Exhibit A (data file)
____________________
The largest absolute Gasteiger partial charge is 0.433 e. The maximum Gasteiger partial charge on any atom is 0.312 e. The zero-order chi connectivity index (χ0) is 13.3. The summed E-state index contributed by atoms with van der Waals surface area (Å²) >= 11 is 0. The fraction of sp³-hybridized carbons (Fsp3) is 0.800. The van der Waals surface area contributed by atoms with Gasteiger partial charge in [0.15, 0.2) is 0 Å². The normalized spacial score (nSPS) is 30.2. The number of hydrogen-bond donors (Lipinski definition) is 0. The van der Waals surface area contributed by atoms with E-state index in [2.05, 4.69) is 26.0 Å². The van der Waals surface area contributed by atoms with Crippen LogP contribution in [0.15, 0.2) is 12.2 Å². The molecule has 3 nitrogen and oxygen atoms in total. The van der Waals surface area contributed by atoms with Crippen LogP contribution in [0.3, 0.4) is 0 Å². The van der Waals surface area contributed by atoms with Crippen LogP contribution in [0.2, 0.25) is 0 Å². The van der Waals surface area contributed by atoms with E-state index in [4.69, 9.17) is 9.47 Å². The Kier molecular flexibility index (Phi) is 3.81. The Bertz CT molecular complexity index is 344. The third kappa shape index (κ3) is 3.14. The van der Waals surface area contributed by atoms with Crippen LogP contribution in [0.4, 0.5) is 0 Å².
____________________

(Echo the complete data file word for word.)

The largest absolute Gasteiger partial charge is 0.433 e. The maximum Gasteiger partial charge on any atom is 0.312 e. The zero-order chi connectivity index (χ0) is 13.3. The summed E-state index contributed by atoms with van der Waals surface area (Å²) >= 11 is 0. The fraction of sp³-hybridized carbons (Fsp3) is 0.800. The van der Waals surface area contributed by atoms with Gasteiger partial charge in [0.15, 0.2) is 0 Å². The normalized spacial score (nSPS) is 30.2. The number of hydrogen-bond donors (Lipinski definition) is 0. The van der Waals surface area contributed by atoms with E-state index in [2.05, 4.69) is 26.0 Å². The van der Waals surface area contributed by atoms with Crippen LogP contribution in [0.15, 0.2) is 12.2 Å². The molecule has 3 nitrogen and oxygen atoms in total. The van der Waals surface area contributed by atoms with Crippen LogP contribution in [0.3, 0.4) is 0 Å². The van der Waals surface area contributed by atoms with Crippen LogP contribution in [0.2, 0.25) is 0 Å². The van der Waals surface area contributed by atoms with E-state index in [4.69, 9.17) is 9.47 Å². The Kier molecular flexibility index (Phi) is 3.81. The Bertz CT molecular complexity index is 344. The third kappa shape index (κ3) is 3.14. The van der Waals surface area contributed by atoms with Crippen LogP contribution in [0.4, 0.5) is 0 Å².